Most of what you say is wrong... I worked at Shotguns 10 years...mazzios is not greasy, and is very similar in quality to mazzios.
 It was never left to the son/daughter, as Tom&Gay WInslow did not leave the biz to the kids, as they eventually sold it  after The Ramond King Sisters raised the rent on the land.

Doug Jones/raymond king were the original owners, and Doug sold a minority chunk to Tom&Gay Winslow who eventulaly became the major owners when Doug sold what was left.
Raymong King left his share to his daughters.

Tom&Gay who were the primary owners toward the end, never left the biz to anybody, and it wasnt till Gay Winslow died that Tom went back to Realestate in his last years.

Shotgun Sams was doing well, well into the mid to late 80's. 
By then though Mazzios/Crystals for a bit, and others were as good as Shotgun sams and it was hurting.
Plus Shotguns tried to 'get fancy' which is what hurt the biz most.

They tried to go 'italian deli' at 21st street location..  instead of doing same on 51st location (fancy part of town)...  That is what brought them down...  not ownership or pizza quality.


It was remodeled a total of 2 times only before it left pizza offerigns for a italian type fancy layout.

Both of the two remodels did not impact the biz negatively and in fact doubled it for years.

It surprises me how people get the facts wrong, but then I actually was there throught there early bigger successes and most of their later successs and failures.
« Last Edit: May 16, 2009, 04:00:54 PM by tulsaboyw »

Offline Mad_Ernie

  • Registered User
  • Posts: 753
  • Age: 50
  • Location: Kansas City area
Re: Shakeys pizza & some tips
« Reply #38 on: May 18, 2009, 11:34:47 PM »
Another piece of the puzzle (possibly): a 750 degree oven.
Let them eat pizza.

Offline Lthrlady

  • Registered User
  • Posts: 2
Re: Shakeys pizza & some tips
« Reply #39 on: June 14, 2009, 10:01:14 AM »
 :chef:
Greetings ya'll  ;D I just had to post about the raves I'm getting on my pizza now, THANKS to this forum. I found it purely by accident. Hubs & I have a standing pizza Date on Thursdays when Survivor season is on. I'd usually just buy an expensive frozen one. I've made pizza before but it was always different each time so my search began for a great pizza recipe. That's when I found ya'll. I loved everything about Shakey's and was heart broken when they closed the one here in town. It was hands down my fave place to go for Schlitz Dark beer, pizza, & mojo taters! I attached a pic of my final product. It's a bit out of round, but I fixed that by using a cake cardboard to cut the shape, a few dabs of water on 1/2 inch of the edge, fold over & seal slightly. Voila! Now. not only do I make great pizza, but mojo taters too. I have people begging for the recipe. I love this pizza warmed up as left overs (or cold) I usually make a double recipe so we can have it 2 or 3 days (depending on how hungry we are). Anyhow, I just had to post a pic & say a huge THANKS soo much. I can't even force myself to buy frozen or commercial pizza now. LOL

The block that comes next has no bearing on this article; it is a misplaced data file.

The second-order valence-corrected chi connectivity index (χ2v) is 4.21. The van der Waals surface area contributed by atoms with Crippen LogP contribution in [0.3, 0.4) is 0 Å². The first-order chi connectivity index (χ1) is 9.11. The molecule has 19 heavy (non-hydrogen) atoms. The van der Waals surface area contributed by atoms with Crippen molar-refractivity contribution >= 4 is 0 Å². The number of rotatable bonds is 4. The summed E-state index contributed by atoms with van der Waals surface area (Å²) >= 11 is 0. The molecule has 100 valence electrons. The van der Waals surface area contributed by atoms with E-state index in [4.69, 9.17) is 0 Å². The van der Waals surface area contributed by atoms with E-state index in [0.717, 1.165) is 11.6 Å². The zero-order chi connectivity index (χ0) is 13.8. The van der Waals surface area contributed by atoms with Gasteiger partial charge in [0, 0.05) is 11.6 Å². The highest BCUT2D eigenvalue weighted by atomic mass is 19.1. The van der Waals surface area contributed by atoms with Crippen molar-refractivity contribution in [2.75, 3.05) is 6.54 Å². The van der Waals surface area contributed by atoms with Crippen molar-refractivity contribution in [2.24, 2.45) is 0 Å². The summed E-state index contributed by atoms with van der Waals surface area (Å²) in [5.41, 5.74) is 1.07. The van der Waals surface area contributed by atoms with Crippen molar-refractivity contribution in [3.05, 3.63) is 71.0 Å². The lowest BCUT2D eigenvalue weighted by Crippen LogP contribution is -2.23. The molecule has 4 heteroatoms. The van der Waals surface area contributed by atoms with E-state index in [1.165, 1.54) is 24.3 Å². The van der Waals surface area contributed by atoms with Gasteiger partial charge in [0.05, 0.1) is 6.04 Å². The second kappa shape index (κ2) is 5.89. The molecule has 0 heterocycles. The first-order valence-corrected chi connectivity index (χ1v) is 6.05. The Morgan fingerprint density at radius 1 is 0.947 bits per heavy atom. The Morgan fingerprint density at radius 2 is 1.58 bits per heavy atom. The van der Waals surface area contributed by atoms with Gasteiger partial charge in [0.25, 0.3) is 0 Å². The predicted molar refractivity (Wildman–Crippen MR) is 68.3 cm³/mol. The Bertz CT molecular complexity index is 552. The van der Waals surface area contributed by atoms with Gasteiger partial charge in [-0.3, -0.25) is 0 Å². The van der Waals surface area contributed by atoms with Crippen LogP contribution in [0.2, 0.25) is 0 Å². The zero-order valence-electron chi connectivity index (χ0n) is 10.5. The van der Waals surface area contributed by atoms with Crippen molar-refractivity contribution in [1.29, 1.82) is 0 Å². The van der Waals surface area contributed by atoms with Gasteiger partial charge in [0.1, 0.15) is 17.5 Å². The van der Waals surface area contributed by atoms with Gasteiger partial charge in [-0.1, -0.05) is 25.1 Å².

Offline Lthrlady

  • Registered User
  • Posts: 2
Re: Shakeys pizza & some tips
« Reply #40 on: June 14, 2009, 10:03:44 AM »
THinking the 750degree oven would make a big diff. Thanks for this.

Offline johnamus

  • Registered User
  • Posts: 125
  • Pizza fan
Re: Shakeys pizza & some tips
« Reply #41 on: October 29, 2011, 08:28:01 PM »
I was in a pinch for time and tried this recipe today; the pizza went from flour to oven to plate in under an hour. The taste was good, my mouth was searching for flavors that only yeast can provide, but as an emergency unleavened recipe I was very pleased with the result.  Its the type of crust that provides great texture and crunch while allowing the toppings to stand out.  Thanks for posting the recipe!

I adjusted my ingredients to make a 12" pie with a thickness factor of .07.  With a hydration of 40.6% that meant 160g Better for Bread flour, 65g water, and a bit less than the original volumetric measurements for salt and shortening.